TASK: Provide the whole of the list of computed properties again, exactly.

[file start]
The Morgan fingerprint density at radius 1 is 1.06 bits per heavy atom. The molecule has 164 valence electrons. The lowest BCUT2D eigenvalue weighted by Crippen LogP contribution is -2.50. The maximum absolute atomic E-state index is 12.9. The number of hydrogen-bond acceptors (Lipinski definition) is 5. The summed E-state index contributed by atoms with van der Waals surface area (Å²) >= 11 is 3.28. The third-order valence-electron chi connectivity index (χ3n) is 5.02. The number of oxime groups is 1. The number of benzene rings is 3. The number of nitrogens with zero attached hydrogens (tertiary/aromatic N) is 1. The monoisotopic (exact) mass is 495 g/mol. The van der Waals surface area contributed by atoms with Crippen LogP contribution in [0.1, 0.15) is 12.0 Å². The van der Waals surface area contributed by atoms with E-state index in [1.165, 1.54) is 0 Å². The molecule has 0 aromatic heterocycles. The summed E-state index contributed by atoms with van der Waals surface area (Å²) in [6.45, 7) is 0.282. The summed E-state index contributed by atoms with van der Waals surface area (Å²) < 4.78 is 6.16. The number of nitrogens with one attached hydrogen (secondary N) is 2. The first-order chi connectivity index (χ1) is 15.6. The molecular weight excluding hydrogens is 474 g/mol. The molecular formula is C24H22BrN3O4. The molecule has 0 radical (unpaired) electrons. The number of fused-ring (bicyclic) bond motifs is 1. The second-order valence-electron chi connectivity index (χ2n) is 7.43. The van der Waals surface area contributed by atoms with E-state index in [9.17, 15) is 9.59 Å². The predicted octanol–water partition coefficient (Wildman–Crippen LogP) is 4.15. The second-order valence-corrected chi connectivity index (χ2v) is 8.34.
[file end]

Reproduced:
The Morgan fingerprint density at radius 1 is 1.06 bits per heavy atom. The molecule has 164 valence electrons. The lowest BCUT2D eigenvalue weighted by Crippen LogP contribution is -2.50. The maximum absolute atomic E-state index is 12.9. The number of hydrogen-bond acceptors (Lipinski definition) is 5. The summed E-state index contributed by atoms with van der Waals surface area (Å²) >= 11 is 3.28. The third-order valence-electron chi connectivity index (χ3n) is 5.02. The number of oxime groups is 1. The number of benzene rings is 3. The number of nitrogens with zero attached hydrogens (tertiary/aromatic N) is 1. The monoisotopic (exact) mass is 495 g/mol. The van der Waals surface area contributed by atoms with Crippen LogP contribution in [0.1, 0.15) is 12.0 Å². The van der Waals surface area contributed by atoms with E-state index in [1.165, 1.54) is 0 Å². The molecule has 0 aromatic heterocycles. The summed E-state index contributed by atoms with van der Waals surface area (Å²) in [6.45, 7) is 0.282. The summed E-state index contributed by atoms with van der Waals surface area (Å²) < 4.78 is 6.16. The number of nitrogens with one attached hydrogen (secondary N) is 2. The first-order chi connectivity index (χ1) is 15.6. The molecular weight excluding hydrogens is 474 g/mol. The molecular formula is C24H22BrN3O4. The molecule has 0 radical (unpaired) electrons. The number of fused-ring (bicyclic) bond motifs is 1. The second-order valence-electron chi connectivity index (χ2n) is 7.43. The van der Waals surface area contributed by atoms with E-state index in [9.17, 15) is 9.59 Å². The predicted octanol–water partition coefficient (Wildman–Crippen LogP) is 4.15. The second-order valence-corrected chi connectivity index (χ2v) is 8.34.